A 2021 article in the Smithsonian Magazine reviews recent theories regarding much earlier migrations of hominins, particularly Homo erectus(k).
(c) It’s Official: Timeline For Human Migration Gets A Rewrite | Discover Magazine (archive.org)
(g) Deep dive into bioarchaeological data reveals Mediterranean migration trends over 8,000 years — ScienceDaily
(h) No single birthplace of mankind, say scientists | Science | The Guardian
(i) Research reveals humans ventured out of Africa repeatedly as early as 400,000 years ago, to visit the rolling grasslands of Arabia (theconversation.com)
(j) Arabia was ‘cornerstone’ in early human migrations out of Africa, study suggests | Live Science
(k) What Drove Homo Erectus Out of Africa? | Science| Smithsonian Magazine *
Stephen Oppenheimer (1947- ) qualified in Medicine from Oxford University in 1971. He moved to the orient where he specialised in tropical paediatrics. He was Professor of Paediatrics at the Chinese University of Hong Kong from 1990 to 1994. Much of his research focused on malaria and the unique genetic mutations that protect against it. Since these mutations act as markers Oppenheimer found that they held strong evidence for the migrations caused by the extensive flooding following the last Ice Age. This led him to investigate the cultural origins of the peoples of South East Asia.
Oppenheimer wrote a book, which identified the South China Sea as the original location of the Garden of Eden. Although he makes little reference to Atlantis, the book is of great interest to those that favour an oriental rather than a western location as the inspiration for Plato’s legendary land.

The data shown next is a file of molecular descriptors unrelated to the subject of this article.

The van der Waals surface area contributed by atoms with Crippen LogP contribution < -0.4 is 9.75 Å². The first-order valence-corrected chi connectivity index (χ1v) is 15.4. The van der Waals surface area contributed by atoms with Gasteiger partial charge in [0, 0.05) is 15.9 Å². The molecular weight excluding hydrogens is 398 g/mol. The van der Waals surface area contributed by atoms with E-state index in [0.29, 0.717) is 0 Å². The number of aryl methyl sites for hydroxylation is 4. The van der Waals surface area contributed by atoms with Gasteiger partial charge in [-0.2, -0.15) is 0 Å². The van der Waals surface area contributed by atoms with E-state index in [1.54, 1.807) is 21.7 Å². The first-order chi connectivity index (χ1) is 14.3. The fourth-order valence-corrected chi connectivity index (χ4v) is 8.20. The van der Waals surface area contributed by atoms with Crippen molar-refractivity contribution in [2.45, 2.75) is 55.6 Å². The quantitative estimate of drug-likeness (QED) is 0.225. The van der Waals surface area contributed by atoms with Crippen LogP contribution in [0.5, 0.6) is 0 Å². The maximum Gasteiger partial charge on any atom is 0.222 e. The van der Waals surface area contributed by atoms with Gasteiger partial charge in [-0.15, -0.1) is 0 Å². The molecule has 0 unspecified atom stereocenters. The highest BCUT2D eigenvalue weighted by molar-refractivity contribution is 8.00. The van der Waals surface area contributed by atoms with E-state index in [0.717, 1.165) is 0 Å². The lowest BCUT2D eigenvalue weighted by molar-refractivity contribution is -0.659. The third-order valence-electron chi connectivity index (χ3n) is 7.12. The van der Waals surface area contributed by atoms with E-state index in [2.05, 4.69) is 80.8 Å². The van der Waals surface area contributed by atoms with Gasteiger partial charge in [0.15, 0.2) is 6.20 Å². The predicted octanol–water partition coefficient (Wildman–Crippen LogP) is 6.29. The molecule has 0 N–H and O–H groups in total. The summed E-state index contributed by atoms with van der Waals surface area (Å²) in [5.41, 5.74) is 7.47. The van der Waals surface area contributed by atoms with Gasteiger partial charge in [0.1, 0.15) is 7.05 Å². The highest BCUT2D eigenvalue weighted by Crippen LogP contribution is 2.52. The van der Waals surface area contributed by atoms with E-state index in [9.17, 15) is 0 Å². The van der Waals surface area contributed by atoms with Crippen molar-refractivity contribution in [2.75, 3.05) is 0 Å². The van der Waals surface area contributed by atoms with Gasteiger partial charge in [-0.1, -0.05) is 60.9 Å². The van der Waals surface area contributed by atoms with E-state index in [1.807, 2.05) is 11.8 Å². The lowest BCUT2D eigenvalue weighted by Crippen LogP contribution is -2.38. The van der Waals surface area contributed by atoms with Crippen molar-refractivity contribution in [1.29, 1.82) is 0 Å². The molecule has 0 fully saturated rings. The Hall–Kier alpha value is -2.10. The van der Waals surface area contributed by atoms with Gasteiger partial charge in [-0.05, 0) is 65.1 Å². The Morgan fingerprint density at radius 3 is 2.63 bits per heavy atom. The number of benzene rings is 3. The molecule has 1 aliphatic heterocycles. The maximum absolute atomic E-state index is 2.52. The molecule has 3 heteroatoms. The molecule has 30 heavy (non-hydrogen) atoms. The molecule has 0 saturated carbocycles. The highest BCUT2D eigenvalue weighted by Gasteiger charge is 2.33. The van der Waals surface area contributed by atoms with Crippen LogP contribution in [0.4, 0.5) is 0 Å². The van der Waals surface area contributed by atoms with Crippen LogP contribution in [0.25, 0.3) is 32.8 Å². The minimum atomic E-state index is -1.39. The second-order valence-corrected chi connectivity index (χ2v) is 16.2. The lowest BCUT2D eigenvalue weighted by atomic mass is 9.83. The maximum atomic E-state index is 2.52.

R. Cedric Leonard has drawn attention to an article by Oppenheimer in a 2006 edition of Prospect magazine(d) with a follow up contribution in the June 2007 edition(e). In them, he proposes that the early immigrants into the British Isles were more likely to have been Basques rather than Celts. Leonard speculates(f) that the Bretons (Britons) were Basques, who in turn were Atlantean refugees!
A critical review of Oppenheimer’s volume by Koenraad Elst(c), the Belgian orientalist, as well as the more recent supportive views of Dale Drinnon can be found on the Internet(a).
Oppenheimer has also written a further book that looks at the origins of modern mankind in Africa and its spread throughout the rest of the world.
In February 2012 it was reported(b) that the president of Indonesia was encouraging a search for an ancient civilisation in Indonesian waters. This apparently followed meetings with local researchers and Stephen Oppenheimer. President Yudhoyono has also given his support to the extensive research being carried out at Gunung Padang(g).
Oppenheimer in conjunction with the Bradshaw Foundation(h) has produced a valuable interactive genetic map showing how the world was peopled(i).
In 2014, Oppenheimer endorsed(j) the conclusions of Stanford and Bradley who propose that the Clovis people were related to the Solutrean people of western Europe who had crossed the Atlantic during the last Ice Age.
See also Sundaland.
(a) See Archive 3581
(b) See Archive 2976
Also see: Sundaland